Who was your first horse? - The Horse Forum
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post #1 of 17 Old 02-16-2012, 02:15 AM Thread Starter
Join Date: Jan 2012
Location: Southern California
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Who was your first horse?

Who was the first horse you got? Whats their story?

My first horse, well, I never met him :/ my boyfriend had stumbled across a shire stallion who was 3 years old. He was worried hr'd be too crazy for me, so, he sent Royal Rebel off to training. When Rebel was at the trainers, he told me. 3 months later and we were getting ready to bring Rebel back, disaster struck. One of the horses at the barn failed its Coggins test so every horse was tested. Rebel tested positive. He was starting to show symptoms of it. Rebel ended up being euthanized. I'll never forget the first horse I owned, but never met.

So, to some, that won't count. I count it as having 2 first horses. I'm in the process of purchasing a yearling Appendix Quarter horse who hopefully will allow me to start over and keep me sane after all the deaths in the last 6 months. (boyfriend, boyfriends kids I was raising, as well as Royal Rebel)

So, who was your first horse? If you haven't had one yet, what's your dream horse??
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post #2 of 17 Old 02-16-2012, 02:30 AM
Join Date: Jul 2009
Location: Brisbane, Australia
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Pumpkin is a 13.2 suspected Australian pony, turning 20 this year. He has a big attitude, and will put up a fight over the smallest of things. Will always keep you on your toes. He is my first horse and only horse. I got him with our house when we moved in, 13yrs ago, when he was 7. As far as we know, he was a pasture puff with his previous owners. He was kept as a pasture puff when we moved in - I was only 2 and half, and my family were non-horsey.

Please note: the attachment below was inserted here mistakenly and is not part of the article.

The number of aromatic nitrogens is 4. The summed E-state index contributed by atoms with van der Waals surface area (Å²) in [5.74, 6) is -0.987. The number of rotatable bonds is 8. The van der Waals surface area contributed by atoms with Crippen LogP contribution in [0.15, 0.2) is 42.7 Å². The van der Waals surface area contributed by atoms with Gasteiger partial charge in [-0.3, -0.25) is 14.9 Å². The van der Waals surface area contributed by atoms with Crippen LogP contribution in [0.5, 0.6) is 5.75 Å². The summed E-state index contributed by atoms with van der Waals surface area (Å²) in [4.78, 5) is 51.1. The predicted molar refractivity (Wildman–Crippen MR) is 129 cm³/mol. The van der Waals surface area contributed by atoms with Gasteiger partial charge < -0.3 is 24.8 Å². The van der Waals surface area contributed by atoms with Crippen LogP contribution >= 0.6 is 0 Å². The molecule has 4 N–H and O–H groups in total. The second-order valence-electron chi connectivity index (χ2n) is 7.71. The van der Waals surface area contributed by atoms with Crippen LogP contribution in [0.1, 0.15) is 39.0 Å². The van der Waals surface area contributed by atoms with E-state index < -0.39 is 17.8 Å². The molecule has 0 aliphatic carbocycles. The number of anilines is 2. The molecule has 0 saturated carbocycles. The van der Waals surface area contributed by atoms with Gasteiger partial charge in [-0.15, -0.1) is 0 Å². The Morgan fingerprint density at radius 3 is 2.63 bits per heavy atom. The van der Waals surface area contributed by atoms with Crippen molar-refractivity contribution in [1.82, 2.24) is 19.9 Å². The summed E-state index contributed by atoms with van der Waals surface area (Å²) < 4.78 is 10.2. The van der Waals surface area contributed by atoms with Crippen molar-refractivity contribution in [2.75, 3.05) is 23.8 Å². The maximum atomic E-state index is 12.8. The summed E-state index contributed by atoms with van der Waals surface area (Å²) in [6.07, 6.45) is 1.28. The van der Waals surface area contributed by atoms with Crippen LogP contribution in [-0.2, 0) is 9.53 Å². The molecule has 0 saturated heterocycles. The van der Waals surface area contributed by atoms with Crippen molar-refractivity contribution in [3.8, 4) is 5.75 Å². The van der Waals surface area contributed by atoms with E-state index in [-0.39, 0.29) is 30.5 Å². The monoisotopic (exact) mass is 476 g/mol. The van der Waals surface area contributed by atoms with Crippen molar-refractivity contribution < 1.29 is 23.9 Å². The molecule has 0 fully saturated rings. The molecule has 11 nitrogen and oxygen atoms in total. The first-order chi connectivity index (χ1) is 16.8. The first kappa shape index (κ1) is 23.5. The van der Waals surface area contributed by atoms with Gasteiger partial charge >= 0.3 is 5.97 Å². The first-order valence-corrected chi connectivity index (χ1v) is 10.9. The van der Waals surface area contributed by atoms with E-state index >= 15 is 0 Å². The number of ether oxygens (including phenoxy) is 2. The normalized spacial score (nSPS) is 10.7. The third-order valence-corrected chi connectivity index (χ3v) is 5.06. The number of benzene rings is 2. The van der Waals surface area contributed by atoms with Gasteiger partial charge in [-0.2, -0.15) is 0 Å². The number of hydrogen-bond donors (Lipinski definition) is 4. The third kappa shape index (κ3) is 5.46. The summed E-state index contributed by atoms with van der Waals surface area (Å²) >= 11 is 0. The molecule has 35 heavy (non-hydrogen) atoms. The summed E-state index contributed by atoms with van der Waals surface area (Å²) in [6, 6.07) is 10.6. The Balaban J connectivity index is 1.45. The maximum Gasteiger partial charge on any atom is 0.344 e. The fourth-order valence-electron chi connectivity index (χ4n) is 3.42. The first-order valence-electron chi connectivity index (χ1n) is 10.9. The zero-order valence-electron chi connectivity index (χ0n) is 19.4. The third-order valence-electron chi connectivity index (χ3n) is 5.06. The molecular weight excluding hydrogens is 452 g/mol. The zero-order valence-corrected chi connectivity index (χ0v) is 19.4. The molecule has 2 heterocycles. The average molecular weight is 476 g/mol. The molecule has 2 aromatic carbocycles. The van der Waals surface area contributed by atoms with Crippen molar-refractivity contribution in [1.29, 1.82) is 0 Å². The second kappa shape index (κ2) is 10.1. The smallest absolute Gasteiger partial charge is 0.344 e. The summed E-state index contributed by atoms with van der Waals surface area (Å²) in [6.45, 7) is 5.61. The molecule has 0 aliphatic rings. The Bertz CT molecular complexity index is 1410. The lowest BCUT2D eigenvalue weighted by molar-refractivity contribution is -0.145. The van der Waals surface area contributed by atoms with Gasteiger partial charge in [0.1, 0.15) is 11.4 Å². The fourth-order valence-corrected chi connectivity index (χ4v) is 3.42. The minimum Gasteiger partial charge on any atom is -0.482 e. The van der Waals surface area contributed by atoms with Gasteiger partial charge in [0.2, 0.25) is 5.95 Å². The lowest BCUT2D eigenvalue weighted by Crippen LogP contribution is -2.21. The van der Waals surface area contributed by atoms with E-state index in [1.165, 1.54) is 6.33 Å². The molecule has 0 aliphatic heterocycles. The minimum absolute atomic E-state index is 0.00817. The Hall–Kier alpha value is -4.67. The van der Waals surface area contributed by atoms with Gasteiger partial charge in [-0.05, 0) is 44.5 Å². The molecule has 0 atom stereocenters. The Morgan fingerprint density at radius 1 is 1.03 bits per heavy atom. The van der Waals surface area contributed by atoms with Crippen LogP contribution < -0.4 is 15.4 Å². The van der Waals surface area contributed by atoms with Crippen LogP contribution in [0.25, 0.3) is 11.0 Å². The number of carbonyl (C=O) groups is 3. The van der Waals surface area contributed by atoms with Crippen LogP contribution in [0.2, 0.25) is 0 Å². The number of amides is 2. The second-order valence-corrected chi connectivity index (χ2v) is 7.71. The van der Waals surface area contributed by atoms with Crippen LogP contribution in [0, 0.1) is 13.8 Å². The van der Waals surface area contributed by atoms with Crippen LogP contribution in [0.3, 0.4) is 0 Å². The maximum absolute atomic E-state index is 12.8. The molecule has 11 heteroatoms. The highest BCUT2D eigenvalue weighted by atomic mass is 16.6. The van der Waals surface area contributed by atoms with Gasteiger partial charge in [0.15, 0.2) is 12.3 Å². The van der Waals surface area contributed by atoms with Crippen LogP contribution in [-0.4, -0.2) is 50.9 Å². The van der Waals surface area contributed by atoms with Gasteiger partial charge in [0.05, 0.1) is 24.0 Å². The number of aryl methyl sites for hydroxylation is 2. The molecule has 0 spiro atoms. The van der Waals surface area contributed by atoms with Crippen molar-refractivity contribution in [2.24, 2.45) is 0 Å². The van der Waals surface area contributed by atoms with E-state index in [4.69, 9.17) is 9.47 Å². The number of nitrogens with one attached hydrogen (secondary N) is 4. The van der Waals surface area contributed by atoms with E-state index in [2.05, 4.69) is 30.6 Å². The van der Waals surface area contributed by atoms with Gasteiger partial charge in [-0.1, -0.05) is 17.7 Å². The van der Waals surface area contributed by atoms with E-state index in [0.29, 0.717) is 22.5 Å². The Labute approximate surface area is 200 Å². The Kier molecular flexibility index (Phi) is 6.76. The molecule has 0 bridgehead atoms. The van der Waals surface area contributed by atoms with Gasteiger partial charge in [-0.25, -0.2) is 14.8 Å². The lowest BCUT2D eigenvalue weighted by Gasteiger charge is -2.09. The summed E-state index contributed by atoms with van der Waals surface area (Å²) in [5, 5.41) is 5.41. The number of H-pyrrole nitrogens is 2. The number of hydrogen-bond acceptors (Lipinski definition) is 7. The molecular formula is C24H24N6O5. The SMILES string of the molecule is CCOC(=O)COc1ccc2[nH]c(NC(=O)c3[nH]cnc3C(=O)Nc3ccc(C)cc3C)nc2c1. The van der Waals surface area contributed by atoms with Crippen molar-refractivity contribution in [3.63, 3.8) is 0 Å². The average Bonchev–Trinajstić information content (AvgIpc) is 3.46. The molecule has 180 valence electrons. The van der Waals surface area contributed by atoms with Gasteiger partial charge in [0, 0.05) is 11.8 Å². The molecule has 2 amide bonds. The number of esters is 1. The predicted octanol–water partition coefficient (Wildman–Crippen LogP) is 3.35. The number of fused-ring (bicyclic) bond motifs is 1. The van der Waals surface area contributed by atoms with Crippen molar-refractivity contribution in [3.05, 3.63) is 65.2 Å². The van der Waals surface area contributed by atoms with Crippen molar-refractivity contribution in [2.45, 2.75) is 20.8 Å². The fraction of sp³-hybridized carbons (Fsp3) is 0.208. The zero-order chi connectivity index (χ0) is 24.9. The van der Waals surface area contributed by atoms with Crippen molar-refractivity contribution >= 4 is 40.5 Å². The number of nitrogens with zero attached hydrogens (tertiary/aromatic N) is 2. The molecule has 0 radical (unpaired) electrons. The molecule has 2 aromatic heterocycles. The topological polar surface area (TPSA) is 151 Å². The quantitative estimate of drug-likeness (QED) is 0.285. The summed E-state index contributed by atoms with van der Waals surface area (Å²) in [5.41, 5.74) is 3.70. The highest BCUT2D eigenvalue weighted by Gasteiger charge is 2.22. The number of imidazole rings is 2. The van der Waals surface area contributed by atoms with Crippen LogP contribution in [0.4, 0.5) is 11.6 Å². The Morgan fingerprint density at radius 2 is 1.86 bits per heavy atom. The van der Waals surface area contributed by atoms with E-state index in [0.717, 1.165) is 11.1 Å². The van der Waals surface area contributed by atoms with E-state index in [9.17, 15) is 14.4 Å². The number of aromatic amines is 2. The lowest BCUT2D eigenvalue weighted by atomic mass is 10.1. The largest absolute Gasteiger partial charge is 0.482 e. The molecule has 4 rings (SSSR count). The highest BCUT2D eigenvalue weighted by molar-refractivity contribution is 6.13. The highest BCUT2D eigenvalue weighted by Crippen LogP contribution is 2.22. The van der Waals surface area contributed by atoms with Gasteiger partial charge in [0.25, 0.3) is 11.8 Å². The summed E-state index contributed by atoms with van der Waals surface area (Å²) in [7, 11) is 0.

When I was eleven I started to ride him and work with him. I didn't know how to ride, only what I had read in books. Dad gave me lead line rides, and I soon got bored with that. I eventually started to ride him on my own. He was the boss in this relationship: tacking up was a massive ordeal and and then we got to the ride, which wasn't much better.

We eventually got riding lessons, and ended up with a trainer coming in 3 years ago. I have been working with him now for coming to 5 years, and we are going to Pony Club this year.

There is one principle that should never be abandoned, namely, that the rider must first learn to control himself before he can control his horse. This is the basic, most important principle to be preserved in equitation - Alois Podhajsky
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post #3 of 17 Old 02-16-2012, 02:50 AM
Join Date: Jul 2011
Location: In the Twiggs
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TOOT the horse

growing up in a non horsey home kept me from owning a horse until I was almost 18 years old.

I claimed a lot along the way, but Toot was really my first horse.
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post #4 of 17 Old 02-16-2012, 02:53 AM
Join Date: May 2011
Location: Chino Valley, AZ